U.S. Preventive Services Task Force (*)
Disclaimer: Recommendations made by the USPSTF are independent of the U.S. government. They should not be construed as an official position of the Agency for Healthcare Research and Quality or the U.S. Department of Health and Human Services.
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Update of the 2002 U.S. Preventive Services Task Force (USPSTF) recommendation statement on screening for colorectal cancer.
To update its recommendation, the USPSTF commissioned 2 studies: 1) a targeted systematic evidence review on 4 selected questions relating to test characteristics and benefits and harms of screening technologies, and 2) a decision analytic modeling analysis using population modeling techniques to compare the expected health outcomes and resource requirements of available screening modalities when used in a programmatic way over time.
The USPSTF recommends screening for colorectal cancer using fecal occult blood testing, sigmoidoscopy, or colonoscopy in adults, beginning at age 50 years and continuing until age 75 years. The risks and benefits of these screening methods vary. (A recommendation)
The USPSTF recommends against routine screening for colorectal cancer in adults 76 to 85 years of age. There may be considerations that support colorectal cancer screening in an individual patient. (C recommendation)
The USPSTF recommends against screening for colorectal cancer in adults older than age 85 years. (D recommendation)
The USPSTF concludes that the evidence is insufficient to assess the benefits and harms of computed tomographic colonography and fecal DNA testing as screening modalities for colorectal cancer. (I statement)
Screening for colorectal cancer: clinical summary of a U.S. Preventive Services Task Force (USPSTF) recommendation.
For a summary of the evidence systematically reviewed in making these recommendations, the full recommendation statement, and supporting documents, please go to www.preventiveservices.ahrq.gov. FOBT= fecal occult blood testing.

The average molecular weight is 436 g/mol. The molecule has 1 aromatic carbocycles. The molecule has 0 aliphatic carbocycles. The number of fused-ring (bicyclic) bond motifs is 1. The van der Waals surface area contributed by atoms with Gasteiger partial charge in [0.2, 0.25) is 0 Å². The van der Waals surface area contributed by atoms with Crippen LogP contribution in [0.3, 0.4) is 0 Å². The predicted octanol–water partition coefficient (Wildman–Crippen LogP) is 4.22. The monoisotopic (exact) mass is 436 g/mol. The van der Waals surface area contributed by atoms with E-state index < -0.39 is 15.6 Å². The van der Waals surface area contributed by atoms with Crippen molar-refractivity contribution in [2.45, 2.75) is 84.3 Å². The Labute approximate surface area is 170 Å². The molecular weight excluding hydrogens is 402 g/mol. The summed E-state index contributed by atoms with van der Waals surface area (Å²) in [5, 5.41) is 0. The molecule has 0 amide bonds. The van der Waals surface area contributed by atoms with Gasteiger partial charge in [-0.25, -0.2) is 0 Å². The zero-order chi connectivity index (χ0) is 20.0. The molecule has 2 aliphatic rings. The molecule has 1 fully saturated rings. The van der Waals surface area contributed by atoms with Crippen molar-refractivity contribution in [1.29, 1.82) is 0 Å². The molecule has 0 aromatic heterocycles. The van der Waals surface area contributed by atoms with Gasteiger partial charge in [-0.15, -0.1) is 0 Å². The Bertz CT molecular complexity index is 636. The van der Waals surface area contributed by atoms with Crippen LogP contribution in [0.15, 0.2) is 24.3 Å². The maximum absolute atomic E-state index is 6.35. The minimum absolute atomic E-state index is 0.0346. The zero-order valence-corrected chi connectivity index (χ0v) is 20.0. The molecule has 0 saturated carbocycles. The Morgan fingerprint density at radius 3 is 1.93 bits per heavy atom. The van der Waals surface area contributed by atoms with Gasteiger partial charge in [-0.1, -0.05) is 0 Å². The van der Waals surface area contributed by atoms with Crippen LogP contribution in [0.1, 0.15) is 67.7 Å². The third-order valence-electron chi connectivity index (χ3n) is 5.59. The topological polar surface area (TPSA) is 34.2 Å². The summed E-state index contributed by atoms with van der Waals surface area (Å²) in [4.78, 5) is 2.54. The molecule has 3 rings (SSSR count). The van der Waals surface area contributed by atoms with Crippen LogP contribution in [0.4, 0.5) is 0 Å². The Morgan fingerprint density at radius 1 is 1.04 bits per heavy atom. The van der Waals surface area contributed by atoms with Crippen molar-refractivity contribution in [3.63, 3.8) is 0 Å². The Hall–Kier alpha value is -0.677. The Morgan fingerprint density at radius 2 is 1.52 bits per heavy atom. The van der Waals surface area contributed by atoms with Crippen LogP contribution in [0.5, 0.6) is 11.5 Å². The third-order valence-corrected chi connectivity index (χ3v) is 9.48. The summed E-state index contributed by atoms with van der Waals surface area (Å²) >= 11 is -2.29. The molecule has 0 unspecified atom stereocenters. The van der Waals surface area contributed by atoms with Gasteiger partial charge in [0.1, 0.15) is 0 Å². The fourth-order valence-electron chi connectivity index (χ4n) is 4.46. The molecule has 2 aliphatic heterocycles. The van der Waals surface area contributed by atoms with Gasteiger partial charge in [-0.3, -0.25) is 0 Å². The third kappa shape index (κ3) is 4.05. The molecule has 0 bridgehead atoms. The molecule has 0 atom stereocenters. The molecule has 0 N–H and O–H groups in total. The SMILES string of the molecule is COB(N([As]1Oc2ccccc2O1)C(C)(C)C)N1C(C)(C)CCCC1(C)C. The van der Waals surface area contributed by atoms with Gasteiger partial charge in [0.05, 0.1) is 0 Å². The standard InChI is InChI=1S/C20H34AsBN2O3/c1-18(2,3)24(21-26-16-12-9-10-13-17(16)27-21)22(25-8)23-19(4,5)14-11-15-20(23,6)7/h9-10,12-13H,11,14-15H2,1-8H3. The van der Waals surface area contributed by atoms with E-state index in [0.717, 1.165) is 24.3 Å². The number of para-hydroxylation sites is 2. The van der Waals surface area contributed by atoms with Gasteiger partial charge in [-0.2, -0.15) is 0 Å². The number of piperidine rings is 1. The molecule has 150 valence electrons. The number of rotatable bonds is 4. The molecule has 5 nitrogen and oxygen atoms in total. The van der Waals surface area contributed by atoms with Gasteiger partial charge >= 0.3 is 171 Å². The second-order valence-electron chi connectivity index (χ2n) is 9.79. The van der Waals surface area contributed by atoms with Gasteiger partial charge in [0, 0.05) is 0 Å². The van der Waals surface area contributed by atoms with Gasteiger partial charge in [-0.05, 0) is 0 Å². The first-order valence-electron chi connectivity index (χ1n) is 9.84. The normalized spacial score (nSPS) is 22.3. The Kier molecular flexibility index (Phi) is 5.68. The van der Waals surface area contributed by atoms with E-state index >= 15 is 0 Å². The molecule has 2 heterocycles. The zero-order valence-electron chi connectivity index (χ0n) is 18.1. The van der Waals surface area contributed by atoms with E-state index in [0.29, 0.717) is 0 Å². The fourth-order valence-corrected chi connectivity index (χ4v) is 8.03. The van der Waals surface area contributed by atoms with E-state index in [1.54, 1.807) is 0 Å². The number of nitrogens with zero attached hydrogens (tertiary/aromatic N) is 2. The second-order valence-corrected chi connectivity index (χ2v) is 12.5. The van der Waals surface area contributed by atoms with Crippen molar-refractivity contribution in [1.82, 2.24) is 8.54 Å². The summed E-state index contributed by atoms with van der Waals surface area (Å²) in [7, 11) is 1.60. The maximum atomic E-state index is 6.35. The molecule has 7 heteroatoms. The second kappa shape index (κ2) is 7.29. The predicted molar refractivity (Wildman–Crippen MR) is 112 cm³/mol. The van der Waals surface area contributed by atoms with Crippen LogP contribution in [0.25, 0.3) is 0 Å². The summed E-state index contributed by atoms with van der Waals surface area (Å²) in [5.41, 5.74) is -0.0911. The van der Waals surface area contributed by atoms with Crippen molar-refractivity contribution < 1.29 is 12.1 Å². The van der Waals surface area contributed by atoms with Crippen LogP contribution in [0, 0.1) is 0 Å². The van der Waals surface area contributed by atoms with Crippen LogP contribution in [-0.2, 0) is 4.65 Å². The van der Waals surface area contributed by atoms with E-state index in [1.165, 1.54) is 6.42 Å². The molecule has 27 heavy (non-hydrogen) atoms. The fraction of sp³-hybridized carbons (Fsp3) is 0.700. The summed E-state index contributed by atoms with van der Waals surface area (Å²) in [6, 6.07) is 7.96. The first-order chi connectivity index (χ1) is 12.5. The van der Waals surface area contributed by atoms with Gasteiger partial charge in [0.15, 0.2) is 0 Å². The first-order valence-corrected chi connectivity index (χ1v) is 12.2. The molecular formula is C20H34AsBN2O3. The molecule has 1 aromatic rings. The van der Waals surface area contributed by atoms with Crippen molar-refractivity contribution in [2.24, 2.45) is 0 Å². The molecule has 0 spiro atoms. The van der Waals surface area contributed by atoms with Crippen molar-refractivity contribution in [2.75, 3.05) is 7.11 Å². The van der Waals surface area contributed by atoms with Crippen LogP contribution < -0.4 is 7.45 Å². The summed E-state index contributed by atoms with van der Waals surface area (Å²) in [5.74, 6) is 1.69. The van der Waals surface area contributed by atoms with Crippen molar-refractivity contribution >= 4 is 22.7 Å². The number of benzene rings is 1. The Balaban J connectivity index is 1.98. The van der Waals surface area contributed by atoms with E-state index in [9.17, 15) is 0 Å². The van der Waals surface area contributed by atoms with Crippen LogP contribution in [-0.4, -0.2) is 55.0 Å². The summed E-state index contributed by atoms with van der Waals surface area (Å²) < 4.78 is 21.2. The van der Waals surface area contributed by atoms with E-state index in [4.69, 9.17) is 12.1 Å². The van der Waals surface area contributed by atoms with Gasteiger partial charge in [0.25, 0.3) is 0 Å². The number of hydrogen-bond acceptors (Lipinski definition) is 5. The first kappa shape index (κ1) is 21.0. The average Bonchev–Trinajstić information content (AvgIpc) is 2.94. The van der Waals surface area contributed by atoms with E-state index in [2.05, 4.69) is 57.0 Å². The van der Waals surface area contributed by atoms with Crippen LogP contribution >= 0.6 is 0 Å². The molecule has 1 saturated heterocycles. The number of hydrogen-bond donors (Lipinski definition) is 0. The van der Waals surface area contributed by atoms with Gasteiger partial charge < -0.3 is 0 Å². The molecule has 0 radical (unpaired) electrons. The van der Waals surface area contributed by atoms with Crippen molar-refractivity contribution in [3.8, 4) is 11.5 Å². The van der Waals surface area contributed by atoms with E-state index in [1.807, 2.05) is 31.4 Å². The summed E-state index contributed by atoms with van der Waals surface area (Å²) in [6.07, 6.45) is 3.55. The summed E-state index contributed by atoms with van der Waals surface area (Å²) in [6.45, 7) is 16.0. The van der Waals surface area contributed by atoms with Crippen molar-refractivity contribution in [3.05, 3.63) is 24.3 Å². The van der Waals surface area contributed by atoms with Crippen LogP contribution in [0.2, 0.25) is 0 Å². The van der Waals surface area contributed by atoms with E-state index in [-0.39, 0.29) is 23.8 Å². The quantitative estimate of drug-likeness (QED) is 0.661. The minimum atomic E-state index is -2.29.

*These recommendations do not apply to individuals with specific inherited syndromes (the Lynch syndrome or familial adenomatous polyposis) or those with inflammatory bowel disease.
Table 1. What the U.S. Preventive Services Task Force Grades Mean and Suggestions for Practice
Table 2. U.S. Preventive Services Task Force Levels of Certainty Regarding Net Benefit
Do colorectal cancer screening programs have demonstrated benefit in reducing colorectal cancer mortality?
What is the efficacy of newer screening technologiesthe high-sensitivity guaiac fecal occult blood test, the fecal immunochemical test, the fecal DNA test, and CT colonography?
What is the effectiveness of optical colonoscopy and flexible sigmoidoscopy in community practice?
What are the harms of newer screening technologies and optical colonoscopy and flexible sigmoidoscopy in community practice?
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. Screening for Colorectal Cancer: U.S. Preventive Services Task Force Recommendation Statement. Ann Intern Med. 2008;149:627–637. doi: 10.7326/0003-4819-149-9-200811040-00243
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Published: Ann Intern Med. 2008;149(9):627-637.
Cancer Screening/Prevention, Colonoscopy/Sigmoidoscopy, Colorectal Cancer, Gastroenterology/Hepatology, Gastrointestinal Cancer.
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Print ISSN: 0003-4819 | Online ISSN: 1539-3704
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